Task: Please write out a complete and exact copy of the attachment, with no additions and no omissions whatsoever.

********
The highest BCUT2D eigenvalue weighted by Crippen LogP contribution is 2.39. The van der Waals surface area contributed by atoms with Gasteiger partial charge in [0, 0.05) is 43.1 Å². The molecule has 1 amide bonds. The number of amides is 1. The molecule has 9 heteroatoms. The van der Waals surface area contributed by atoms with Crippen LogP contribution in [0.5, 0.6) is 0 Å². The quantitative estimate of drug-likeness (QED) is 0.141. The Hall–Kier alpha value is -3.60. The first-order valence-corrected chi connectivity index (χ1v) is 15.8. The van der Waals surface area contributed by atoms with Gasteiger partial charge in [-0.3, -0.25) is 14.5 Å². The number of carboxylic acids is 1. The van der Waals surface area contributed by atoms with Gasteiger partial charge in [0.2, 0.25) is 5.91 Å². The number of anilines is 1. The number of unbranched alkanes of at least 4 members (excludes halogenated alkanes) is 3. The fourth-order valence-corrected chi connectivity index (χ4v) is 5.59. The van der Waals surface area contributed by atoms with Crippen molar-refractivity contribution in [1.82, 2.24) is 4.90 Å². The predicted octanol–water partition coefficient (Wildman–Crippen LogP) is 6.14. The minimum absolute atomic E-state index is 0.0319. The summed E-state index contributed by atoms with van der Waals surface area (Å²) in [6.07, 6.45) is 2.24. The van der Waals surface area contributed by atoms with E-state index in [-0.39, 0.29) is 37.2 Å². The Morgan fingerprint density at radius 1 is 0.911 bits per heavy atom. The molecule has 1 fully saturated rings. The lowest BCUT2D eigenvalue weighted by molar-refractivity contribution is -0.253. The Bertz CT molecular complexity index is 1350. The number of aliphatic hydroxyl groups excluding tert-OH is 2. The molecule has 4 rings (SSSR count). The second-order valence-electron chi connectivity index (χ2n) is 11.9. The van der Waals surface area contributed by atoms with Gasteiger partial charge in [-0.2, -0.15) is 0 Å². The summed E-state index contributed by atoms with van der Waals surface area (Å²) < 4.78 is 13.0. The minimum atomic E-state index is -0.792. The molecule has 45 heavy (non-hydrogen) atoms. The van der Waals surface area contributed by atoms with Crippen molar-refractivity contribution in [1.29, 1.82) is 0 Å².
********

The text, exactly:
The highest BCUT2D eigenvalue weighted by Crippen LogP contribution is 2.39. The van der Waals surface area contributed by atoms with Gasteiger partial charge in [0, 0.05) is 43.1 Å². The molecule has 1 amide bonds. The number of amides is 1. The molecule has 9 heteroatoms. The van der Waals surface area contributed by atoms with Crippen LogP contribution in [0.5, 0.6) is 0 Å². The quantitative estimate of drug-likeness (QED) is 0.141. The Hall–Kier alpha value is -3.60. The first-order valence-corrected chi connectivity index (χ1v) is 15.8. The van der Waals surface area contributed by atoms with Gasteiger partial charge in [-0.3, -0.25) is 14.5 Å². The number of carboxylic acids is 1. The van der Waals surface area contributed by atoms with Gasteiger partial charge in [0.2, 0.25) is 5.91 Å². The number of anilines is 1. The number of unbranched alkanes of at least 4 members (excludes halogenated alkanes) is 3. The fourth-order valence-corrected chi connectivity index (χ4v) is 5.59. The van der Waals surface area contributed by atoms with Crippen molar-refractivity contribution in [1.82, 2.24) is 4.90 Å². The predicted octanol–water partition coefficient (Wildman–Crippen LogP) is 6.14. The minimum absolute atomic E-state index is 0.0319. The summed E-state index contributed by atoms with van der Waals surface area (Å²) in [6.07, 6.45) is 2.24. The van der Waals surface area contributed by atoms with E-state index in [-0.39, 0.29) is 37.2 Å². The Morgan fingerprint density at radius 1 is 0.911 bits per heavy atom. The molecule has 1 fully saturated rings. The lowest BCUT2D eigenvalue weighted by molar-refractivity contribution is -0.253. The Bertz CT molecular complexity index is 1350. The number of aliphatic hydroxyl groups excluding tert-OH is 2. The molecule has 4 rings (SSSR count). The second-order valence-electron chi connectivity index (χ2n) is 11.9. The van der Waals surface area contributed by atoms with Gasteiger partial charge in [-0.2, -0.15) is 0 Å². The summed E-state index contributed by atoms with van der Waals surface area (Å²) < 4.78 is 13.0. The minimum atomic E-state index is -0.792. The molecule has 45 heavy (non-hydrogen) atoms. The van der Waals surface area contributed by atoms with Crippen molar-refractivity contribution in [1.29, 1.82) is 0 Å².